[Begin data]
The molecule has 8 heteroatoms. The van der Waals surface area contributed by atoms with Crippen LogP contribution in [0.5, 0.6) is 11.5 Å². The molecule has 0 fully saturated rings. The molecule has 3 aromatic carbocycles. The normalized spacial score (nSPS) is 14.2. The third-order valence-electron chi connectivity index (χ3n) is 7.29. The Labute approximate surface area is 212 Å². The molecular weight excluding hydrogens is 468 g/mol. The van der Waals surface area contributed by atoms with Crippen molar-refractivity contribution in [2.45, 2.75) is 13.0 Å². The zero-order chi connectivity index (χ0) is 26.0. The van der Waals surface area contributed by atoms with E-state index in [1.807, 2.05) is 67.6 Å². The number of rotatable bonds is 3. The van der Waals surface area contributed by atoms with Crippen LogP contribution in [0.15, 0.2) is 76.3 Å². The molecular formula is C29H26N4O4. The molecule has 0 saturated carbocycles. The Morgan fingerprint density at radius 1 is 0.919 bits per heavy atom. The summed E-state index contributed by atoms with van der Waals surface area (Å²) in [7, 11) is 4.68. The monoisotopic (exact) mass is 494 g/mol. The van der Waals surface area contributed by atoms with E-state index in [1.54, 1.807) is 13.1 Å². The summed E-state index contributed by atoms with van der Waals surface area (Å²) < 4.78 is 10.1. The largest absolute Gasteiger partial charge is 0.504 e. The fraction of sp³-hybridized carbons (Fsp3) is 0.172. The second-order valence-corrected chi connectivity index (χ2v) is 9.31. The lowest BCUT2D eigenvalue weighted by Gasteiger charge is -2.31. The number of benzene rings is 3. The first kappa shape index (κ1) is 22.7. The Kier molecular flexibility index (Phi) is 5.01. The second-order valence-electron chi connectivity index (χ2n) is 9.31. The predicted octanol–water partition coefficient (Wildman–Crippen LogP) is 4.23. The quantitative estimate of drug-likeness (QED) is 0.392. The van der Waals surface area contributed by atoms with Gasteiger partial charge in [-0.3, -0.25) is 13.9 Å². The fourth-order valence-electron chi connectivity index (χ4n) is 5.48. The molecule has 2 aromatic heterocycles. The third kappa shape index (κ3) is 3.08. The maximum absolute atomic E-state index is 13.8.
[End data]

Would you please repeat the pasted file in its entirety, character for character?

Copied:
The molecule has 8 heteroatoms. The van der Waals surface area contributed by atoms with Crippen LogP contribution in [0.5, 0.6) is 11.5 Å². The molecule has 0 fully saturated rings. The molecule has 3 aromatic carbocycles. The normalized spacial score (nSPS) is 14.2. The third-order valence-electron chi connectivity index (χ3n) is 7.29. The Labute approximate surface area is 212 Å². The molecular weight excluding hydrogens is 468 g/mol. The van der Waals surface area contributed by atoms with Crippen molar-refractivity contribution in [2.45, 2.75) is 13.0 Å². The zero-order chi connectivity index (χ0) is 26.0. The van der Waals surface area contributed by atoms with E-state index in [1.807, 2.05) is 67.6 Å². The number of rotatable bonds is 3. The van der Waals surface area contributed by atoms with Crippen LogP contribution in [0.15, 0.2) is 76.3 Å². The molecular formula is C29H26N4O4. The molecule has 0 saturated carbocycles. The Morgan fingerprint density at radius 1 is 0.919 bits per heavy atom. The summed E-state index contributed by atoms with van der Waals surface area (Å²) in [7, 11) is 4.68. The monoisotopic (exact) mass is 494 g/mol. The van der Waals surface area contributed by atoms with E-state index in [1.54, 1.807) is 13.1 Å². The summed E-state index contributed by atoms with van der Waals surface area (Å²) < 4.78 is 10.1. The largest absolute Gasteiger partial charge is 0.504 e. The fraction of sp³-hybridized carbons (Fsp3) is 0.172. The second-order valence-corrected chi connectivity index (χ2v) is 9.31. The lowest BCUT2D eigenvalue weighted by Gasteiger charge is -2.31. The number of benzene rings is 3. The first kappa shape index (κ1) is 22.7. The Kier molecular flexibility index (Phi) is 5.01. The second-order valence-electron chi connectivity index (χ2n) is 9.31. The predicted octanol–water partition coefficient (Wildman–Crippen LogP) is 4.23. The quantitative estimate of drug-likeness (QED) is 0.392. The van der Waals surface area contributed by atoms with Gasteiger partial charge in [-0.3, -0.25) is 13.9 Å². The fourth-order valence-electron chi connectivity index (χ4n) is 5.48. The molecule has 2 aromatic heterocycles. The third kappa shape index (κ3) is 3.08. The maximum absolute atomic E-state index is 13.8.